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Harvard Business Review: How Philanthropists Can Diversify Their Grantmaking Portfolios

Harvard Business Review recently published a column by Jonathan Schreiber, Cedars-Sinai’s vice president of Community Engagement, and Erin Jackson-Ward, director of the Community Benefit Giving Office, about diversifying philanthropic grants to maximize their impact.

Diversification, a strategy used to balance investment portfolio risks, also applies to grantmaking, Schreiber and Jackson-Ward wrote in Harvard Business Review. It allows donors to support newer, more innovative organizations while hedging their bets with nonprofits focused on traditional methods of serving the community.

Grant-making during the pandemic has favored safer projects, neglecting innovation. This made sense for grants from Cedars-Sinai’s Community Benefit Giving Office because, at the start of the pandemic, when many lost their jobs, support organizations needed to fulfill basic necessities during a challenging time.

As communities return to a more normal environment, however, funders should shift their funding mixes to address new realities, needs and opportunities, wrote Schreiber and Jackson-Ward. They highlighted the categories of investments that grant-makers should target:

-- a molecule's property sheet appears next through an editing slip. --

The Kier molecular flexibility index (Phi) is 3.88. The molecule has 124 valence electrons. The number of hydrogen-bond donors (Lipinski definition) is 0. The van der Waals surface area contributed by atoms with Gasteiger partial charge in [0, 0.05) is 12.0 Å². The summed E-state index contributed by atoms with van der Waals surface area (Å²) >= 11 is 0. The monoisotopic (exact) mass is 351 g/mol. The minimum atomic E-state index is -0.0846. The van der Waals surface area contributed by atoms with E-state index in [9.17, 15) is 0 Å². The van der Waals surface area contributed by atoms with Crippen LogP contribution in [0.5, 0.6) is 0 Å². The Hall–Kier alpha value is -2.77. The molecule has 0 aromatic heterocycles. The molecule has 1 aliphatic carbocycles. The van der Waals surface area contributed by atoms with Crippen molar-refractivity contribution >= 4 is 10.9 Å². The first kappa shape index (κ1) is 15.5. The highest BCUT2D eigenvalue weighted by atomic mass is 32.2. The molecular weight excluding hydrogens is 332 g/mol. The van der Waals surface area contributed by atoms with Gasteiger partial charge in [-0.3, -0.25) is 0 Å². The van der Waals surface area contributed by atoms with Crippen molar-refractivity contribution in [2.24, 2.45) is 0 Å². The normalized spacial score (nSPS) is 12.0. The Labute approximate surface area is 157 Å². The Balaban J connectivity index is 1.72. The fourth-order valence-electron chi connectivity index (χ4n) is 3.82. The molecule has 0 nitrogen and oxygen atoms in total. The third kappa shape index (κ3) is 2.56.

• Operations—These low-risk opportunities, such as fundraising efforts via direct mail campaigns and events, might seem mundane, but they’re essential to operations.
  • Growth—These efforts target the improvement or expansion of services that help organizations establish sustainability models and deepen their community support.  
  • Risk—These opportunities to change a field or solve a major societal problem might sound intimidating, but they’re accessible for funders of any size and scale and critically important.

Because grantmaking diversification works in a variety of areas (medical research, social services, education, the arts) funders can choose a strategy that aligns with their vision and also supports grantee goals.

Click here to read the complete article from Harvard Business Review.